NCPA - National Center for Policy Analysis


June 16, 2004

The Medicare drug card provides discounts on drug purchases for seniors not covered by other prescription plans, as well as a cash subsidy for low-income enrollees. It will be replaced in 2006 with a full Medicare prescription drug benefit program.

Researchers at the Heritage Foundation believe the temporary drug card program should be made permanent and the benefit strengthened. Among their suggestions:

  • Make the plan permanent, instead of the use-it-or-lose-it benefit structure under current Medicare; seniors could then roll over unspent balances in their $600 account from year to year, giving them the opportunity to conserve resources for the future.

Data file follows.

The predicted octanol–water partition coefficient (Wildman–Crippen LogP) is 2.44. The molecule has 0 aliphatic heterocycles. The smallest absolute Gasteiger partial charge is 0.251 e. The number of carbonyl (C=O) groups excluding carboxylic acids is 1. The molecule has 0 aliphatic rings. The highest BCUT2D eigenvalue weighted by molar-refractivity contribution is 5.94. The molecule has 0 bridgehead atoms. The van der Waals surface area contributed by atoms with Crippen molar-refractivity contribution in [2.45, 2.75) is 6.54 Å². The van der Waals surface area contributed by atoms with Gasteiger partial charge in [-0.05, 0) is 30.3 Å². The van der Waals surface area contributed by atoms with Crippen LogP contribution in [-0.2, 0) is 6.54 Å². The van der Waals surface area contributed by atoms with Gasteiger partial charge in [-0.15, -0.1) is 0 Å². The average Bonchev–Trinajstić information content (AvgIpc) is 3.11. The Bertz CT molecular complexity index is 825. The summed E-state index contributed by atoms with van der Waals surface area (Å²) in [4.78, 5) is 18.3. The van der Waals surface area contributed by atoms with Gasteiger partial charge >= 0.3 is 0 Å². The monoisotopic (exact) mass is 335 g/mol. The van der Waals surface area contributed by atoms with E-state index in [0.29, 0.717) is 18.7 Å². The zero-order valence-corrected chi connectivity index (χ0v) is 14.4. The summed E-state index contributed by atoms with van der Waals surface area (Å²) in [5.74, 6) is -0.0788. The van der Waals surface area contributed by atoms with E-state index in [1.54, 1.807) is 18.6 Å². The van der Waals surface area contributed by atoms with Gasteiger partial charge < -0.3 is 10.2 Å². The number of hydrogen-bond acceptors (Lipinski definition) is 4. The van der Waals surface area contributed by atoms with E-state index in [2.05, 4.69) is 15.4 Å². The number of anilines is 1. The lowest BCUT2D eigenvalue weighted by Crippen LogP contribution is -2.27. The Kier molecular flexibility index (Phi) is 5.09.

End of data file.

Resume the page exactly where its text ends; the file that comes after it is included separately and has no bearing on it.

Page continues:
• The subsidy could be increased above the current $600 limit and could be extended to middle-income seniors who are not currently eligible for any subsidy in the discount card program.
  • The funded drug card also could be coupled with private catastrophic drug insurance to make sure that seniors are protected against large drug expenses -- something the temporary program lacks.
  • Seniors who prefer a funded drug card should be able to have it as an integral part of their overall health plan; Congress should bring drug and medical benefits into the same plan.

Involving consumers in their own health care spending decisions will be the next revolution in health care reform in the United States. By structuring the drug benefit so that consumers direct their own spending, Congress could, for once, keep Medicare abreast of the times and give seniors the power and resources to shape the pharmaceutical marketplace around their needs, both today and in the future, says Heritage.

Source: Grade-Marie Turner and Joseph R. Antos, "Fixing the New Medicare Law #3: How to Build on the Drug Discount Card," Backgrounder No. 1752, Heritage Foundation, April 26, 2004.


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